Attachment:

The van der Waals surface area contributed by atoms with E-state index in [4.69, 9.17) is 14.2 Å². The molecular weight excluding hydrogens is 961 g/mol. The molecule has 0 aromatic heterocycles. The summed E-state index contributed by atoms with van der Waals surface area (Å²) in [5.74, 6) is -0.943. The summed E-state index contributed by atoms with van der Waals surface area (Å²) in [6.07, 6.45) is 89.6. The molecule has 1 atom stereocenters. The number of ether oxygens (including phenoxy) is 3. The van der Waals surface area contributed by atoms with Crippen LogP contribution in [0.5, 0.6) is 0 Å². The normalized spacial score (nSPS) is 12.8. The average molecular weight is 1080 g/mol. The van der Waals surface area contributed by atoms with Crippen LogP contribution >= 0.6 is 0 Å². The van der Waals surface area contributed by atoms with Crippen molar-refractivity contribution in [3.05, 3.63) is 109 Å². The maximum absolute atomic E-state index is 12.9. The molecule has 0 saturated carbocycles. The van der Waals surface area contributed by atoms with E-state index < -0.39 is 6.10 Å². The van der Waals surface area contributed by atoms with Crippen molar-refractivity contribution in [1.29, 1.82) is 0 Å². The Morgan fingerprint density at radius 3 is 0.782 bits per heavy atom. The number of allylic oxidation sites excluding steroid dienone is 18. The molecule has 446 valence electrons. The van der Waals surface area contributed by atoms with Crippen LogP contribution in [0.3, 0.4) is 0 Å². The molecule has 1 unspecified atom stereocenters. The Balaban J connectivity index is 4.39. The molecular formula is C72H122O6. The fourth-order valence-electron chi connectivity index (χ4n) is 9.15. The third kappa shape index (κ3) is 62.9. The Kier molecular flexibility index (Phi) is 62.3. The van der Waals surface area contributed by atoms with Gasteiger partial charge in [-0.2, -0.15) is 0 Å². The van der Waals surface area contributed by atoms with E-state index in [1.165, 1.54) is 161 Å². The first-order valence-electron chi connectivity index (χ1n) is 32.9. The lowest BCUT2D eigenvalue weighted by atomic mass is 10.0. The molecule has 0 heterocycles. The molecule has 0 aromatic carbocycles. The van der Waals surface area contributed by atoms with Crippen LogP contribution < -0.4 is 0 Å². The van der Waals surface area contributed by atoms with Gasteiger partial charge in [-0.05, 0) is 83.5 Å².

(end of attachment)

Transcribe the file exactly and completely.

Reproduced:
The van der Waals surface area contributed by atoms with E-state index in [4.69, 9.17) is 14.2 Å². The molecular weight excluding hydrogens is 961 g/mol. The molecule has 0 aromatic heterocycles. The summed E-state index contributed by atoms with van der Waals surface area (Å²) in [5.74, 6) is -0.943. The summed E-state index contributed by atoms with van der Waals surface area (Å²) in [6.07, 6.45) is 89.6. The molecule has 1 atom stereocenters. The number of ether oxygens (including phenoxy) is 3. The van der Waals surface area contributed by atoms with Crippen LogP contribution in [0.5, 0.6) is 0 Å². The normalized spacial score (nSPS) is 12.8. The average molecular weight is 1080 g/mol. The van der Waals surface area contributed by atoms with Crippen LogP contribution >= 0.6 is 0 Å². The van der Waals surface area contributed by atoms with Crippen molar-refractivity contribution in [3.05, 3.63) is 109 Å². The maximum absolute atomic E-state index is 12.9. The molecule has 0 saturated carbocycles. The van der Waals surface area contributed by atoms with E-state index < -0.39 is 6.10 Å². The van der Waals surface area contributed by atoms with Crippen molar-refractivity contribution in [1.29, 1.82) is 0 Å². The Morgan fingerprint density at radius 3 is 0.782 bits per heavy atom. The number of allylic oxidation sites excluding steroid dienone is 18. The molecule has 446 valence electrons. The van der Waals surface area contributed by atoms with Crippen LogP contribution in [0.3, 0.4) is 0 Å². The molecule has 1 unspecified atom stereocenters. The Balaban J connectivity index is 4.39. The molecular formula is C72H122O6. The fourth-order valence-electron chi connectivity index (χ4n) is 9.15. The third kappa shape index (κ3) is 62.9. The Kier molecular flexibility index (Phi) is 62.3. The van der Waals surface area contributed by atoms with Gasteiger partial charge in [-0.2, -0.15) is 0 Å². The van der Waals surface area contributed by atoms with E-state index in [1.165, 1.54) is 161 Å². The first-order valence-electron chi connectivity index (χ1n) is 32.9. The lowest BCUT2D eigenvalue weighted by atomic mass is 10.0. The molecule has 0 heterocycles. The molecule has 0 aromatic carbocycles. The van der Waals surface area contributed by atoms with Crippen LogP contribution < -0.4 is 0 Å². The van der Waals surface area contributed by atoms with Gasteiger partial charge in [-0.05, 0) is 83.5 Å².